Fly safe. I want this thing to land l...
EGPF Glasgow

BeechBaby wrote:

For all those that fly these machines they are an acquired taste

Well, and not once has it occurred to you that flying a dead boring certified machine, like a C-172/Cherokee or similar is an acquired taste ? Each his own taste I guess, but the only reason there are so many C-172s around is because 90% of PPLs acquired the taste when they first learned to fly. If everyone learned to fly in a Cub, almost everyone would still fly a Cub, or something similar.

The elephant is the circulation
ENVA ENOP ENMO, Norway

Have you ever flown a BE35, @LeSving?

The 172 is around because it is about the best compromise in small GA you can get.

mh
Aufwind GmbH
EKPB, Germany

LeSving wrote:

the only reason there are so many C-172s around is because 90% of PPLs acquired the taste when they first learned to fly. If everyone learned to fly in a Cub, almost everyone would still fly a Cub, or something similar.

I agree. Most people have not flown different types, yet they are sure the type they fly is the best :)
A lot of people also never flew an ultralight and tell you the worst stories…

BeechBaby wrote:

I have a guy just now who bought one, ULM, and finds out he cannot take his son flying because he is too heavy….DUH

Some people complain they can’t fly with heavy 2 persons in an ultralight (within the w&b), but forget you also can’t fly with 2 heavy persons in a C152 or with 4 persons in a C172…

Last Edited by jvdo at 20 Nov 15:39
EBMO, EBKT

Le sving, that was precisely my point. Everyone has their own acquired taste and the issue when you move in an opposite direction is that a lot cannot take the large swing to something different. The move from a certified twin, to an ultralight, is a big move. Not saying it will or cannot be achieved, but my point has been that it is vital to understand exactly which segment and type will fill the gap. That is why @aart posted I presume. To get as wide a perspective as possible, but it is vital to note that this segment is not without its challenges, and restrictions. Each week I watch guys get into huge cumbersome snow suits, thermal clad, and jump on their micro mounts. I am in awe, because I would not do it. It scares me. Ten out of ten to them, but they probably could not live in the certified world either.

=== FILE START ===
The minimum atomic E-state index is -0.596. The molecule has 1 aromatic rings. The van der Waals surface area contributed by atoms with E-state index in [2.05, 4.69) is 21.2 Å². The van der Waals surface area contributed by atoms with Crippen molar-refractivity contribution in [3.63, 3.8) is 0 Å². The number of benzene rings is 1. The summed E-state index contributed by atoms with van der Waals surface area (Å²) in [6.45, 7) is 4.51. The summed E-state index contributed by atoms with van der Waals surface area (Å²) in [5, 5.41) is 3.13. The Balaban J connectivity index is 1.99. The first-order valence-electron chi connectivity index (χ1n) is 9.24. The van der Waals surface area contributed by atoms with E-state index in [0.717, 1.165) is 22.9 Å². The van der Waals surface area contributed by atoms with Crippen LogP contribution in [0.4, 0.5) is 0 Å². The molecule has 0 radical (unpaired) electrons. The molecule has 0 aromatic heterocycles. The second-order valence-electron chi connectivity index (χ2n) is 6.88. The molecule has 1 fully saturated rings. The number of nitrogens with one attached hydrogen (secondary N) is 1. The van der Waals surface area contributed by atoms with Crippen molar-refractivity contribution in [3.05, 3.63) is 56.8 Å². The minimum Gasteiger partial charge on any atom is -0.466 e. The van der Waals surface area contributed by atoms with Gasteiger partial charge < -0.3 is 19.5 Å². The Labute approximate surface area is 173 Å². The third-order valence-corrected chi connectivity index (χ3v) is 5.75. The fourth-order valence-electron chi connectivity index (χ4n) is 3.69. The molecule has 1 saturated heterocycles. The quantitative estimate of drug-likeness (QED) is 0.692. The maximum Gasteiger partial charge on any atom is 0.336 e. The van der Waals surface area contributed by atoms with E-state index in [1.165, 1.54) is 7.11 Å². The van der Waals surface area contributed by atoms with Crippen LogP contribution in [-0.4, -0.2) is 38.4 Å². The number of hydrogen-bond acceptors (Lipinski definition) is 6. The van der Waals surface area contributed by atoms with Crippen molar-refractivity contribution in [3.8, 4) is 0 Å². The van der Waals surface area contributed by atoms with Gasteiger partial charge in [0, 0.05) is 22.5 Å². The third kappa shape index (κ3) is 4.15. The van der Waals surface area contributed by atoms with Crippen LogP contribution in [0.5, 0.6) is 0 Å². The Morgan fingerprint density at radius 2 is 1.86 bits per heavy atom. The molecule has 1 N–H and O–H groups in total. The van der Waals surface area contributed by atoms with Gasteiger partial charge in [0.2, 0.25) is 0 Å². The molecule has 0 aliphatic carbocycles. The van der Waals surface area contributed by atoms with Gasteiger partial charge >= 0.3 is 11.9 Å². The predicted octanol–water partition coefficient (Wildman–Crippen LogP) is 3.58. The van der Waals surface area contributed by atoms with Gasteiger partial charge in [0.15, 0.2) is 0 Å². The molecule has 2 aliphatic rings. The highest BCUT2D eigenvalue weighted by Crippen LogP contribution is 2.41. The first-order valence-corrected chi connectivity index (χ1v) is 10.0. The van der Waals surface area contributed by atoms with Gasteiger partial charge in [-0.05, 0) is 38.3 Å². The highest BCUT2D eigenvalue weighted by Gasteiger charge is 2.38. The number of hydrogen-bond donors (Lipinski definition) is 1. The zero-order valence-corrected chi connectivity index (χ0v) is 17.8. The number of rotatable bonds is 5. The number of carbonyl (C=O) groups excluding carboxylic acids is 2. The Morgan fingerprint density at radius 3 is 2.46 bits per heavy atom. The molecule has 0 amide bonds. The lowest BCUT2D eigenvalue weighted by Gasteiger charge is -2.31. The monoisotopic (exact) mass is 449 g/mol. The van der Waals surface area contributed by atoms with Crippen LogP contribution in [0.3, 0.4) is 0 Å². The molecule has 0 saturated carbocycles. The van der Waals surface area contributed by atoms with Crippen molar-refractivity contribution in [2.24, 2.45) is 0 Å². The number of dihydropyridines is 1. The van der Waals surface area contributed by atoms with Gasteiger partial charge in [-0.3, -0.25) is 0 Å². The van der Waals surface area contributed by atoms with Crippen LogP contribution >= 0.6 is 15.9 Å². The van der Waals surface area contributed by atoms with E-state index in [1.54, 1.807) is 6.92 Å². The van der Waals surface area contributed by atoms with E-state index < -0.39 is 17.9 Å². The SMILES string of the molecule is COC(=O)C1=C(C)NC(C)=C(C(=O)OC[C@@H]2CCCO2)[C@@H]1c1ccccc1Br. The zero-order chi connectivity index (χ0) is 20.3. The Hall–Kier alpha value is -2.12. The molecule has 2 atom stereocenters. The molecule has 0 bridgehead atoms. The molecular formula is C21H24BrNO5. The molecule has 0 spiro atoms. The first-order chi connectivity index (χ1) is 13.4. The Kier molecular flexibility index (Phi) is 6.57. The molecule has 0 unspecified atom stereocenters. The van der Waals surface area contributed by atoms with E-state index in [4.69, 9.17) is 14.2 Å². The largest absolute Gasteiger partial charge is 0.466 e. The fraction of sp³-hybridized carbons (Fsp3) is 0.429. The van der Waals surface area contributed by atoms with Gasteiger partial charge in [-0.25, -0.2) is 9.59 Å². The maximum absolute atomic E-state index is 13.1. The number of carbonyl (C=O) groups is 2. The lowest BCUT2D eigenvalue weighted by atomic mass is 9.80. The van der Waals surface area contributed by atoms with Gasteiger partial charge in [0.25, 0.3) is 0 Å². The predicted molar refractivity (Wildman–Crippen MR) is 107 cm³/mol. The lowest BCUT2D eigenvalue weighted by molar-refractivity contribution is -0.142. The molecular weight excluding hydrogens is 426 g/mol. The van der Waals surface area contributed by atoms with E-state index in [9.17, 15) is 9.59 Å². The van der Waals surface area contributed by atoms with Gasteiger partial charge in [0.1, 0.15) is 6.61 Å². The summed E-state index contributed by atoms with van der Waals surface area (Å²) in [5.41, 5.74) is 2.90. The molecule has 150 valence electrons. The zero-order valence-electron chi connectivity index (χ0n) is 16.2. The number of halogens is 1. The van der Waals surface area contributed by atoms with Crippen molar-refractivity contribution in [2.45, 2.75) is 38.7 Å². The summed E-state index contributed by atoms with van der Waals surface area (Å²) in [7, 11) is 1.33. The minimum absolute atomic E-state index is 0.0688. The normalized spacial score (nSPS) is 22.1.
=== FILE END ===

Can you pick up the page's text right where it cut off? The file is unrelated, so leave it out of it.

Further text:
Thanks jvdo I appreciate that, but he bought specifically to fly his son around the block with him in it. Problem is the two can sit in it, but no fuel, or two litres at best……

Fly safe. I want this thing to land l...
EGPF Glasgow

aart, no seat available at the moment, but my passenger got a big concerned when she heard the words “survival gear” and “immersion suit”, so that might change!

Did you ever get the ECU failure that (at least some) early DA42s get after someone stops cranking the engine before it starts?

Last Edited by Noe at 20 Nov 16:37

Ahh, it’s a she.. Can’t beat that Noe
I’ve heard of the ECU problem you mentioned, but it never happened to me.

Son Alberti LEJF, Mallorca, Spain

europaxs wrote:

I cannot see, why it would be “extremely dangerous” to assume
You don’t need to assume anything in the example you give as it is written black on white. But many other types were not designed the same way. The WT-9 got a bunch of small modifications vs the UL WT-9 when it was time to actually get the LSA certification.
Don’t assume. Check.

ESMK, Sweden